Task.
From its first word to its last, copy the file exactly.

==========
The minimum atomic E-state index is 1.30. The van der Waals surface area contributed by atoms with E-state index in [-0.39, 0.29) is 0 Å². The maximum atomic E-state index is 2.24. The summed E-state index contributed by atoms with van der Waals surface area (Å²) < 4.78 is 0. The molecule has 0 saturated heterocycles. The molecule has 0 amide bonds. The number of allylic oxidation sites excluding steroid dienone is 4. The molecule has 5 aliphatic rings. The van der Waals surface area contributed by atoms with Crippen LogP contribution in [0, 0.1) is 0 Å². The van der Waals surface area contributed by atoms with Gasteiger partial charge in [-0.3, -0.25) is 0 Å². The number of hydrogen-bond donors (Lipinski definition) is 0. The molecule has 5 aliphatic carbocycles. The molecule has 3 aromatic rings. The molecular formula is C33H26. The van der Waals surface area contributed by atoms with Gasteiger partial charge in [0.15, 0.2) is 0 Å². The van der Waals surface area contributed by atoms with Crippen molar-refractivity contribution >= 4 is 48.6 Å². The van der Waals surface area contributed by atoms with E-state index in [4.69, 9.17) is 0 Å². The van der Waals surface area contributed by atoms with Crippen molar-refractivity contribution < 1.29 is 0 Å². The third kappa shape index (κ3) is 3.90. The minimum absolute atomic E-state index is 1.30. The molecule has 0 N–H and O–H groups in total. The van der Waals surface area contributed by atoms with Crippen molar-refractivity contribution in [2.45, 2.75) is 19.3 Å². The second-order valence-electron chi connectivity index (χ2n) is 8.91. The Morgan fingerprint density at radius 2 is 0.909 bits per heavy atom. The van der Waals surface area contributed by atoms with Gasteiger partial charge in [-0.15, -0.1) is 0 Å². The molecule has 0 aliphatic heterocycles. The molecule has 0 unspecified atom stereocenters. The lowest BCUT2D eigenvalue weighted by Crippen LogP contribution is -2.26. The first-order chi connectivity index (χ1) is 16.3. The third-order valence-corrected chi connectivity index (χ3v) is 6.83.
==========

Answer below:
The minimum atomic E-state index is 1.30. The van der Waals surface area contributed by atoms with E-state index in [-0.39, 0.29) is 0 Å². The maximum atomic E-state index is 2.24. The summed E-state index contributed by atoms with van der Waals surface area (Å²) < 4.78 is 0. The molecule has 0 saturated heterocycles. The molecule has 0 amide bonds. The number of allylic oxidation sites excluding steroid dienone is 4. The molecule has 5 aliphatic rings. The van der Waals surface area contributed by atoms with Crippen LogP contribution in [0, 0.1) is 0 Å². The van der Waals surface area contributed by atoms with Gasteiger partial charge in [-0.3, -0.25) is 0 Å². The number of hydrogen-bond donors (Lipinski definition) is 0. The molecule has 5 aliphatic carbocycles. The molecule has 3 aromatic rings. The molecular formula is C33H26. The van der Waals surface area contributed by atoms with Gasteiger partial charge in [0.15, 0.2) is 0 Å². The van der Waals surface area contributed by atoms with Crippen molar-refractivity contribution >= 4 is 48.6 Å². The van der Waals surface area contributed by atoms with E-state index in [4.69, 9.17) is 0 Å². The van der Waals surface area contributed by atoms with Crippen molar-refractivity contribution < 1.29 is 0 Å². The third kappa shape index (κ3) is 3.90. The minimum absolute atomic E-state index is 1.30. The molecule has 0 N–H and O–H groups in total. The van der Waals surface area contributed by atoms with Crippen molar-refractivity contribution in [2.45, 2.75) is 19.3 Å². The second-order valence-electron chi connectivity index (χ2n) is 8.91. The Morgan fingerprint density at radius 2 is 0.909 bits per heavy atom. The van der Waals surface area contributed by atoms with Gasteiger partial charge in [-0.15, -0.1) is 0 Å². The molecule has 0 aliphatic heterocycles. The molecule has 0 unspecified atom stereocenters. The lowest BCUT2D eigenvalue weighted by Crippen LogP contribution is -2.26. The first-order chi connectivity index (χ1) is 16.3. The third-order valence-corrected chi connectivity index (χ3v) is 6.83.